In national competition.

This year’s Australian James Dyson Award winner is Macaron, a smart tape measuring device that intuitively measures and records distance to help the visually impaired.

Designed and created by four Queensland University of Technology students Jake Dean, Yuma Decaux, Woo Sung Jung and Weng Hou Chan, the team of four will win £2,000 ($3,577) for their design project.

Their inspiration came from a member of the team who is blind and unable to renovate his house due to experiencing difficulties seeing the markings on a tape measure.

The device is able to take measurement without needing to read the markings, but also connects via Bluetooth to a mobile device. The app can be used to pre-set the object and distances to be measured. Voice input is also available for the setup and all can be saved to the phone app with the press of a button.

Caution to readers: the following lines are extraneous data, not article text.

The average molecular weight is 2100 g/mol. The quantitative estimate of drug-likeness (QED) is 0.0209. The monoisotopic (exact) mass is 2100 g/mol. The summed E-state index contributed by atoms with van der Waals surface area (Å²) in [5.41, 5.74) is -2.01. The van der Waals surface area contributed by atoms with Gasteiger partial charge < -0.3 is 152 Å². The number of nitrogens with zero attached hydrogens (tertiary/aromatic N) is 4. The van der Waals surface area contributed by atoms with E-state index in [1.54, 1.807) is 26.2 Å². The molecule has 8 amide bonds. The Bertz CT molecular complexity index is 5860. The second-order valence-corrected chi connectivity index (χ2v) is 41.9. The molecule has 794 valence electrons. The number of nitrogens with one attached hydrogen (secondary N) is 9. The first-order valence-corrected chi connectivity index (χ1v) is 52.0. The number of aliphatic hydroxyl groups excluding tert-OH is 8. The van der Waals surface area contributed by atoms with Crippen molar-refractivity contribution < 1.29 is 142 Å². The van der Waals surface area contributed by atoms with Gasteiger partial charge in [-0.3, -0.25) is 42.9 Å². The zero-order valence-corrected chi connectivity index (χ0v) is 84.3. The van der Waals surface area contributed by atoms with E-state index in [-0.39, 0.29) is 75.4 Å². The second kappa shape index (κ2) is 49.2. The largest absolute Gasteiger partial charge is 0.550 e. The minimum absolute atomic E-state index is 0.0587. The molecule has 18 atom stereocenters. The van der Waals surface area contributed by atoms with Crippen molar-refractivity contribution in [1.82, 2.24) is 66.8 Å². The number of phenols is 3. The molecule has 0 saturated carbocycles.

The Macaron design will now progress to the international stage of the James Dyson Award to potentially commercialise the product and win up to £30,000 ($53,660) along with two Australian runners-up including H2 Snow that converts snow into drinking water by human power (Tim Lutton from RMIT University) and Indra Mosquito Zapper insect control device made from recycled materials (Paul Eterovich from Swinburne University of Technology).